The CZ has taken over IPSC thanks to reliability, customizable, long service life, lower bore axis.

I shoot IPSC and IDPA alongside a few CAF members/vets who are Glock-people. I'm seeing more P320's showing up (notably the Legion model) with and without RDOs. But CZ's rule the roost in numbers for new shooters.
 

MilEME09

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Cz already has a leg up after buy colt, they are probably already retooling north American factories to make CZ products so they could potentially make them in Canada for us.
 

Eaglelord17

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Weld a Pic rail onto the BHP, add a coat of blueing, some Pachmayr grips and 3-dot sights. Good as new.
To be fair, provided the pistols were in newer shape they could just do this.

It's not that the BHP is a bad pistol (most modern pistol designs are pretty much the same design reworked a bit), it is just a worn one. The quality of the pistol is a lot of why it has remained in service so long. If anyone is expecting some sort of amazing new pistol which performs significantly better than a decent condition BHP they will be disappointed.

Realistically it doesn't matter which major pistol they pick, they all perform about the same, and with the amount of training we provide our troops, any slight difference between the pistols will be levelled off through lack of skill. Personally I favour CZ or Sig myself, just because those are the ergonomics I am used to, but there is nothing wrong with Glock either.
 

Colin Parkinson

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Buying the pistol is the easy part, increasing the training is more important. in the 1980's pistol training was the blind leading the blind and I can shoot pistol despite my army training. I think it's better now, but not sure by how much. When I was actively practising for IPSC, it was not uncommon to go through 300 rds in a night, twice a month and another 2 days at the range with 100-150 rds. My instructor was averaging 40,000rds a year to stay competitive at the international level. Besides the .22 sub cal kits, there are quite a few laser based training systems out there that would allow units to train a lot of the basic skill sets, prior to going on the range.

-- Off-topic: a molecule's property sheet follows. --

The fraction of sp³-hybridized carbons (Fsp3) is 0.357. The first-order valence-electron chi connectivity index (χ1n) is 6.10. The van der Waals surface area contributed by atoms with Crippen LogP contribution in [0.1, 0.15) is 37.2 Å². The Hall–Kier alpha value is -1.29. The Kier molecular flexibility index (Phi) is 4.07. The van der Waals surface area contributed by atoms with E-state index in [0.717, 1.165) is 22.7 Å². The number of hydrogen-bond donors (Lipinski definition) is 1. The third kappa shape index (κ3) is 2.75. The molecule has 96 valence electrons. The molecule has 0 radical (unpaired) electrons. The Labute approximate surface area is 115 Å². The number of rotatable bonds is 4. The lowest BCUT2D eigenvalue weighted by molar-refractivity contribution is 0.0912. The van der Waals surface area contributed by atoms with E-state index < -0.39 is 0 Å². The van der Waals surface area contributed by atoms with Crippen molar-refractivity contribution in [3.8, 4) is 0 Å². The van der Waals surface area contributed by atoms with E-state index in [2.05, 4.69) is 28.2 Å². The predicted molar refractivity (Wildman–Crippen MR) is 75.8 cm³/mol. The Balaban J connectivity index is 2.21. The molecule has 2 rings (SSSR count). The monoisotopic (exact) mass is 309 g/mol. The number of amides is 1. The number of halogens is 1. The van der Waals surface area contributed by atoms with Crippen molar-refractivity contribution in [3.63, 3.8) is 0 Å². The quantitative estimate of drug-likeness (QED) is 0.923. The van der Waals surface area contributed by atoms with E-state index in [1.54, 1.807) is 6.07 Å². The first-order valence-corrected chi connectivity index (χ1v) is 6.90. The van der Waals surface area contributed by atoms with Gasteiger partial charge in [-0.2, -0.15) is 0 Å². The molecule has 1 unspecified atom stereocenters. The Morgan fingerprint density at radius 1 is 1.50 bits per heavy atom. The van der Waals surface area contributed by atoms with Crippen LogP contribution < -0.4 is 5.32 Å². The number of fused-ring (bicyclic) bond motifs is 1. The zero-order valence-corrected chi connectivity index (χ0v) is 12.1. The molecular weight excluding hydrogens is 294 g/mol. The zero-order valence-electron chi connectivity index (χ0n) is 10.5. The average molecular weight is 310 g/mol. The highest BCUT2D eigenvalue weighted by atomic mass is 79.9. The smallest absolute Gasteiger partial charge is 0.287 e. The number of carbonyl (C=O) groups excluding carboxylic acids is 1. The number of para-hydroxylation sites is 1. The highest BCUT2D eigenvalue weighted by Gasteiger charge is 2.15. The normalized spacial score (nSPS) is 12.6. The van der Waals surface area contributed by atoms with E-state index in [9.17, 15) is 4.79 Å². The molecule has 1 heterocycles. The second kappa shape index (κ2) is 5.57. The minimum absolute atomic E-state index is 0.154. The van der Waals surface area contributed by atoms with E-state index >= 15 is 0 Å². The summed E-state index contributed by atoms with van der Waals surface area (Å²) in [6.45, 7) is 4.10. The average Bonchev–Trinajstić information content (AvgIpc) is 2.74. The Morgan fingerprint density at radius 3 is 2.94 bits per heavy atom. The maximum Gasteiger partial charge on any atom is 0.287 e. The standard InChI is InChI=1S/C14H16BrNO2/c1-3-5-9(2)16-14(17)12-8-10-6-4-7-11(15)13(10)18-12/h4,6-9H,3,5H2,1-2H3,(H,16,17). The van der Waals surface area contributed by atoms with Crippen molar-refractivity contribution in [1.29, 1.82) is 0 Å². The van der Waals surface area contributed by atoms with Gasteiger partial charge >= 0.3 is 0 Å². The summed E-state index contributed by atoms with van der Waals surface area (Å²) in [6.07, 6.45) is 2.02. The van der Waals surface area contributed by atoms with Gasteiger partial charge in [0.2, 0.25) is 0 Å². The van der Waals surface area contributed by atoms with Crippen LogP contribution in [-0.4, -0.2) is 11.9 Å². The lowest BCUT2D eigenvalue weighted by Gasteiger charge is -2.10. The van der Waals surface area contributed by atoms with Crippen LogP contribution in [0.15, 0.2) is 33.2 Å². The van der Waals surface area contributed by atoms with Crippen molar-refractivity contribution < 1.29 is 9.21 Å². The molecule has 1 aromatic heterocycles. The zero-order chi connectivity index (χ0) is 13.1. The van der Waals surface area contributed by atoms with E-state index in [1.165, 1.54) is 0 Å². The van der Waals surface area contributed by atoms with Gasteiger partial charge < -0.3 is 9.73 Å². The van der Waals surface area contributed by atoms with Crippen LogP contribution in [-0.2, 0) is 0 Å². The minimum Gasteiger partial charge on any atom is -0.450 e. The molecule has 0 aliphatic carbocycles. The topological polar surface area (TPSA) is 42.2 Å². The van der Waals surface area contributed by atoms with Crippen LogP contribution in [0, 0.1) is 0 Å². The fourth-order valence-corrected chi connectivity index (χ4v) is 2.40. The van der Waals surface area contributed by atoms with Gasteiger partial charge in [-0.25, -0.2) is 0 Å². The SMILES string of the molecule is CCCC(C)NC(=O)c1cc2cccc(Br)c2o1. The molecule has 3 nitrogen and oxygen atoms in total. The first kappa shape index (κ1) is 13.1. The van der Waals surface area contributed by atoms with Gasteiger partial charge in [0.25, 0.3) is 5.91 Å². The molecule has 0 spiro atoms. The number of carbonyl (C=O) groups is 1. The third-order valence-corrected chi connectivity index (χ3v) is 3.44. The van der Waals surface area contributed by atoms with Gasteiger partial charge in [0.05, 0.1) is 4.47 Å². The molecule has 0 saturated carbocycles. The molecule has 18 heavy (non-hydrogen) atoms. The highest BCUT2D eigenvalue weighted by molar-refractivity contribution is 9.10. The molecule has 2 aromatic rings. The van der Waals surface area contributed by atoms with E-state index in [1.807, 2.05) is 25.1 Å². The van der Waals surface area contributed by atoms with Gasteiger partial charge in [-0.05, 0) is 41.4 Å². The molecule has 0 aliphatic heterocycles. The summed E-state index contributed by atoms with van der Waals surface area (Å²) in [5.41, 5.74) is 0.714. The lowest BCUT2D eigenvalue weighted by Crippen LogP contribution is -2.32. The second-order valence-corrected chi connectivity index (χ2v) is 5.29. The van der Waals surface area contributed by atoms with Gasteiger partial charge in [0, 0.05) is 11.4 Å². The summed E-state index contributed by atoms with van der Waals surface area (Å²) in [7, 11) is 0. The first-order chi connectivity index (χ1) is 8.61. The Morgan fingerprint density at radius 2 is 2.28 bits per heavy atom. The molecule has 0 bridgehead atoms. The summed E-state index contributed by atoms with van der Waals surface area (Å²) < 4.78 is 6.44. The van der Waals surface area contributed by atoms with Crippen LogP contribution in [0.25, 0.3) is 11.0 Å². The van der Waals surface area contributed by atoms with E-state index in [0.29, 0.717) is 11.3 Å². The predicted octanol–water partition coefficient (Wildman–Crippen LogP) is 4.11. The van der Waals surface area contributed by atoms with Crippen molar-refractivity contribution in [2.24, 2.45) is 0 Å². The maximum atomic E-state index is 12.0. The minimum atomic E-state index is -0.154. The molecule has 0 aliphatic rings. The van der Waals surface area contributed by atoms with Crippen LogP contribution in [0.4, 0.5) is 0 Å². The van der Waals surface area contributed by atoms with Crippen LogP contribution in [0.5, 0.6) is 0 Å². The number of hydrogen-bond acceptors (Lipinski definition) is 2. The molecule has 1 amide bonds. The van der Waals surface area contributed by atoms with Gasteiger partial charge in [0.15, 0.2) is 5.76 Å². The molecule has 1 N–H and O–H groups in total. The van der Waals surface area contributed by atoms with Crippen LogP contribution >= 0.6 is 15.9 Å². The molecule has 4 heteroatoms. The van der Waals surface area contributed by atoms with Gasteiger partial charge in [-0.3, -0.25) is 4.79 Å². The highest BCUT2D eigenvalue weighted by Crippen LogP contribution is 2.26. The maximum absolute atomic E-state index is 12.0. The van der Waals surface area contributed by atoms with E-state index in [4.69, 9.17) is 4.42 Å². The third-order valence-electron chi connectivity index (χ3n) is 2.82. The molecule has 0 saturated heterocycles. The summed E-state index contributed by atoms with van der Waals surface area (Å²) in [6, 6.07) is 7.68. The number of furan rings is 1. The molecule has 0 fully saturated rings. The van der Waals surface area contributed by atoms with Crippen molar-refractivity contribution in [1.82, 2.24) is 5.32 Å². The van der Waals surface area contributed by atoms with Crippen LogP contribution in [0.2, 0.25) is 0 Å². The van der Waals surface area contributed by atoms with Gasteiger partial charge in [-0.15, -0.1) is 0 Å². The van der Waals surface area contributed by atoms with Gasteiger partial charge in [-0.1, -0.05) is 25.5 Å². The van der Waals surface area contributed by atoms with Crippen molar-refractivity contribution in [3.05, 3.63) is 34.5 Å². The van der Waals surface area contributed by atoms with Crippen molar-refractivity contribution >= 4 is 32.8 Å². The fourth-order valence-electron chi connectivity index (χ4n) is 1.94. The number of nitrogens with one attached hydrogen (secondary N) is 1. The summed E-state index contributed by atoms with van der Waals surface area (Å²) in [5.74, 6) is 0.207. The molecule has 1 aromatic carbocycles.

dangerboy

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Unfortunately, I can't see the pistol training changing much. I suspect that for the project the assumption would be that the soldiers would have the same amount of time and ammunition for pistol training as what is currently allocated.
 

Haggis

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Besides the .22 sub cal kits, there are quite a few laser based training systems out there that would allow units to train a lot of the basic skill sets, prior to going on the range.
We have trialled a couple of the newer LASER based training systems at work (e.g. Mantis-X) during both dry and live fire. Basically, they don't work very well unless you have a DAO trigger as you have to break your grip to either reset the hammer or cycle the slide after every shot. So, any hint of consistency in grip is out the window. For the other diagnostics, (trigger slap, flinching etc.) they use a simple accelerometer/software package which "guesses" which shooter error you committed based on the movement of the gun.